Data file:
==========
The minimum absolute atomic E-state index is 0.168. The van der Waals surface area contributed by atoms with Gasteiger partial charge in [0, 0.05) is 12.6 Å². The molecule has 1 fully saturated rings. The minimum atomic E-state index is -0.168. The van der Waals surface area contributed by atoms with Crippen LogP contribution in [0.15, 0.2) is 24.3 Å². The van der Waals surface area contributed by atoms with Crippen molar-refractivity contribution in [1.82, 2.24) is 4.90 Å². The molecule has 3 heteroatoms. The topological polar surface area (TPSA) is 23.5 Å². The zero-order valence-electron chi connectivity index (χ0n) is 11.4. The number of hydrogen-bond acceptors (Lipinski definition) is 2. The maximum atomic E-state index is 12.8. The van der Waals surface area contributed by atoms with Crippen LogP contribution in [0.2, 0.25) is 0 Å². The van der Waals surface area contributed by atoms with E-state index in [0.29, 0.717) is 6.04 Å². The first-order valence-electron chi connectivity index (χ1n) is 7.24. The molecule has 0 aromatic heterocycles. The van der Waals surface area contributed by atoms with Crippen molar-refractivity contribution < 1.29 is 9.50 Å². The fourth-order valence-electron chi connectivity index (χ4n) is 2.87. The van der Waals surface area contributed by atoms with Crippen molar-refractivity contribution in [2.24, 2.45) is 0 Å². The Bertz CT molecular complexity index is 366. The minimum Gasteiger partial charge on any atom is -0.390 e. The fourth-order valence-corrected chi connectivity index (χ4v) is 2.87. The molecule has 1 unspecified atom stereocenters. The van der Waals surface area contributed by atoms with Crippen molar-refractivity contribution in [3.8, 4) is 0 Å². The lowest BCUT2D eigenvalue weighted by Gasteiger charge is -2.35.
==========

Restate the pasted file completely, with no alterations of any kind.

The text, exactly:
The minimum absolute atomic E-state index is 0.168. The van der Waals surface area contributed by atoms with Gasteiger partial charge in [0, 0.05) is 12.6 Å². The molecule has 1 fully saturated rings. The minimum atomic E-state index is -0.168. The van der Waals surface area contributed by atoms with Crippen LogP contribution in [0.15, 0.2) is 24.3 Å². The van der Waals surface area contributed by atoms with Crippen molar-refractivity contribution in [1.82, 2.24) is 4.90 Å². The molecule has 3 heteroatoms. The topological polar surface area (TPSA) is 23.5 Å². The zero-order valence-electron chi connectivity index (χ0n) is 11.4. The number of hydrogen-bond acceptors (Lipinski definition) is 2. The maximum atomic E-state index is 12.8. The van der Waals surface area contributed by atoms with Crippen LogP contribution in [0.2, 0.25) is 0 Å². The van der Waals surface area contributed by atoms with E-state index in [0.29, 0.717) is 6.04 Å². The first-order valence-electron chi connectivity index (χ1n) is 7.24. The molecule has 0 aromatic heterocycles. The van der Waals surface area contributed by atoms with Crippen molar-refractivity contribution < 1.29 is 9.50 Å². The fourth-order valence-electron chi connectivity index (χ4n) is 2.87. The van der Waals surface area contributed by atoms with Crippen molar-refractivity contribution in [2.24, 2.45) is 0 Å². The Bertz CT molecular complexity index is 366. The minimum Gasteiger partial charge on any atom is -0.390 e. The fourth-order valence-corrected chi connectivity index (χ4v) is 2.87. The molecule has 1 unspecified atom stereocenters. The van der Waals surface area contributed by atoms with Crippen molar-refractivity contribution in [3.8, 4) is 0 Å². The lowest BCUT2D eigenvalue weighted by Gasteiger charge is -2.35.